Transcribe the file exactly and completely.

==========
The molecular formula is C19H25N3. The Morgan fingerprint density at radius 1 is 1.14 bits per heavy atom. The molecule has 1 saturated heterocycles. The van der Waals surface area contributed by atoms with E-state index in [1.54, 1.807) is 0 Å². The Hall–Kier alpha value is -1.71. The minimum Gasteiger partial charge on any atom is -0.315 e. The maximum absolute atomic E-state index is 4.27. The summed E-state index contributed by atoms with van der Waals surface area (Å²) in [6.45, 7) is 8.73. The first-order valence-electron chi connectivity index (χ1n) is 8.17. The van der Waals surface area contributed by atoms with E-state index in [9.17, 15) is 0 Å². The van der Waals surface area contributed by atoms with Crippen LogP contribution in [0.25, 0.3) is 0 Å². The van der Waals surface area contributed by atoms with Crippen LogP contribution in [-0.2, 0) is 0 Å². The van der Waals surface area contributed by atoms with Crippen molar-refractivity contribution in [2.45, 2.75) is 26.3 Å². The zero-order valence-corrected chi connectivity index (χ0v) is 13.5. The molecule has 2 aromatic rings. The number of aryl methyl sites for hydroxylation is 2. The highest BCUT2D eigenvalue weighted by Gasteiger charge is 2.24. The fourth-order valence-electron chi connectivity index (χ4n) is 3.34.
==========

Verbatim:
The molecular formula is C19H25N3. The Morgan fingerprint density at radius 1 is 1.14 bits per heavy atom. The molecule has 1 saturated heterocycles. The van der Waals surface area contributed by atoms with E-state index in [1.54, 1.807) is 0 Å². The Hall–Kier alpha value is -1.71. The minimum Gasteiger partial charge on any atom is -0.315 e. The maximum absolute atomic E-state index is 4.27. The summed E-state index contributed by atoms with van der Waals surface area (Å²) in [6.45, 7) is 8.73. The first-order valence-electron chi connectivity index (χ1n) is 8.17. The van der Waals surface area contributed by atoms with E-state index in [9.17, 15) is 0 Å². The van der Waals surface area contributed by atoms with Crippen LogP contribution in [0.25, 0.3) is 0 Å². The van der Waals surface area contributed by atoms with Crippen LogP contribution in [-0.2, 0) is 0 Å². The van der Waals surface area contributed by atoms with Crippen molar-refractivity contribution in [2.45, 2.75) is 26.3 Å². The zero-order valence-corrected chi connectivity index (χ0v) is 13.5. The molecule has 2 aromatic rings. The number of aryl methyl sites for hydroxylation is 2. The highest BCUT2D eigenvalue weighted by Gasteiger charge is 2.24. The fourth-order valence-electron chi connectivity index (χ4n) is 3.34.